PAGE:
According to the Electricite du Cambodge (EDC) , 50 percent of energy comes from hydropower dams, with another 30 percent coming from coal-fired facilities. A recent move from the government showed there is a higher priority in integrating green energy into the country’s economic development strategy.

Energy demand in the country had risen by 50 percent in the first half of the year with Cambodia consuming 2,650MW, a 15 percent increase compared with 2018.

EDC Director-General Keo Rattanak says that Cambodia will see a boost in investment in solar power by 12 percent by the end of 2020 and up to 20 percent in the coming three years. Adding to the progress, the Asian Development Bank (ADB) approved a $7.64 million loan to support the construction of a 100MW solar power park in Cambodia.

Singapore-based renewable company Cleantech Solar in 2019 ran a trial in the country with the installation of a 9.8 MW solar installation that includes 2.8MW of floating photovoltaics that will soon power Cambodian cement manufacturer Chip Mong Insee Cement Corp (CMIC).

Another project that is in the works is the country’s first wind energy. Singapore-based The Blue Circle Pte Ltd held discussions with the government to build a wind park in Kampot province. The company has recently completed feasibility studies on projects in Mondulkiri as well.

With plans to build at least 10 turbines in Kampot’s Bokor Mountain, the project is expected to produce up to 80MW. Director-General for the Ministry of Mines and Energy Victor Jona told Capital Cambodia that a meeting that took place on Nov 19 between the Ministry and The Blue Circle was productive because the ministry has approved the project.

 

Pivotal year

 

Bridget McIntosh, EnergyLab country director says 2019 was a pivotal year for renewable energy in Cambodia. The Kingdom started the year with 10MW of grid scale solar and wind and ended with 410MW solar and 80MW of wind either built or approved.

Looking to the future, Cambodia, like Vietnam and Thailand, will work to balance their system so they can take on as much cheap solar and wind as possible, she says.  McIntosh stresses that this will require good planning and analysis because now is a crucial turning point for energy decision makers.

“While the economy is booming cheaper electricity is essential and no one wants to be stuck with an expensive 30-year contract for oil, coal or gas fired power station that doesn’t at least enable more of the cheap renewable options,” McIntosh says.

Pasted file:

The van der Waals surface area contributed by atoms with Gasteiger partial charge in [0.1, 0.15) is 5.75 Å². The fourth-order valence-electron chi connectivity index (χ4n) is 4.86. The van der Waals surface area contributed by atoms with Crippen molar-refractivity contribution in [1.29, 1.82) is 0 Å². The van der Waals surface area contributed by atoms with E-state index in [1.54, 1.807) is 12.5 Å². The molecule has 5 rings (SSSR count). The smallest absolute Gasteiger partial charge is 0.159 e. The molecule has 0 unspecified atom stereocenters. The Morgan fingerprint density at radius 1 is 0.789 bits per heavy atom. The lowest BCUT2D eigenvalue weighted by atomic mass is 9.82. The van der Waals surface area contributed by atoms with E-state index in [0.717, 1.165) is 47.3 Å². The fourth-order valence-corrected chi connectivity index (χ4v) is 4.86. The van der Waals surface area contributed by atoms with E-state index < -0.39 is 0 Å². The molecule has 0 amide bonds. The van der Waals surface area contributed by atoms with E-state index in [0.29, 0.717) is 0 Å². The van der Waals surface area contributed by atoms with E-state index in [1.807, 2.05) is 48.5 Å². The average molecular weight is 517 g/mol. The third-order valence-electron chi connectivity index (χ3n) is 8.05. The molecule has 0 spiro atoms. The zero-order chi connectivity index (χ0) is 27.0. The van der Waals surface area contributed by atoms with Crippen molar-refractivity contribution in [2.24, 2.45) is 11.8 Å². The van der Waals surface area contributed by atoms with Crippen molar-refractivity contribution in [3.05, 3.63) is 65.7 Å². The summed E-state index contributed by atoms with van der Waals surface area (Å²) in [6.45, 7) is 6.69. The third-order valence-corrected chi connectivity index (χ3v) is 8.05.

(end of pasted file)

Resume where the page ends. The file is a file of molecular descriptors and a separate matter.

“We would also like to see the REEs – rural energy enterprises – to be allowed to incorporate a small percentage of solar (say 10-20 percent) on their grid to lower costs and improve reliability for rural customers,” she added.

 

New home for businesses

 

As trade relationships between the Kingdom and others improve, the business environment in Cambodia has steadily attracted businesses to set up base here. US Ambassador Patrick Murphy stated in a meeting with Minister of Commerce Pan Sorasak that US company General Electrics for instance has expressed its intention to invest in Cambodia’s energy sector.

Business chambers such as the American Chamber of Commerce (AmCham) and the Canadian Chamber of Commerce (CanCham) have lobbied for more businesses from the US and Canada to penetrate the Cambodian markets.

“There has been a lot more outreach with the Royal Government of Cambodia this year [2019]. We had session meetings with the parliament to build a stronger relationship with the government,” AmCham Chairman Allen Tan says.

China’s largest telecoms operator, China Unicom expanded into the Kingdom late in 2019 to build optical telecommunication pathways in the nation as part of the Belt and Road Initiative (BRI).

Current CanCham President Frederic Proulx says there is still room for more businesses from Canada to make a presence in Cambodia while there is an increasing number of businesses from Canada that have established themselves, including the likes of ABA Bank, Manulife and Reitman.

While 2019 saw policies put in place to benefit businesses in certain sectors, the government is in talks with several parties to come up with further plans that would help with business diversification projects. ​​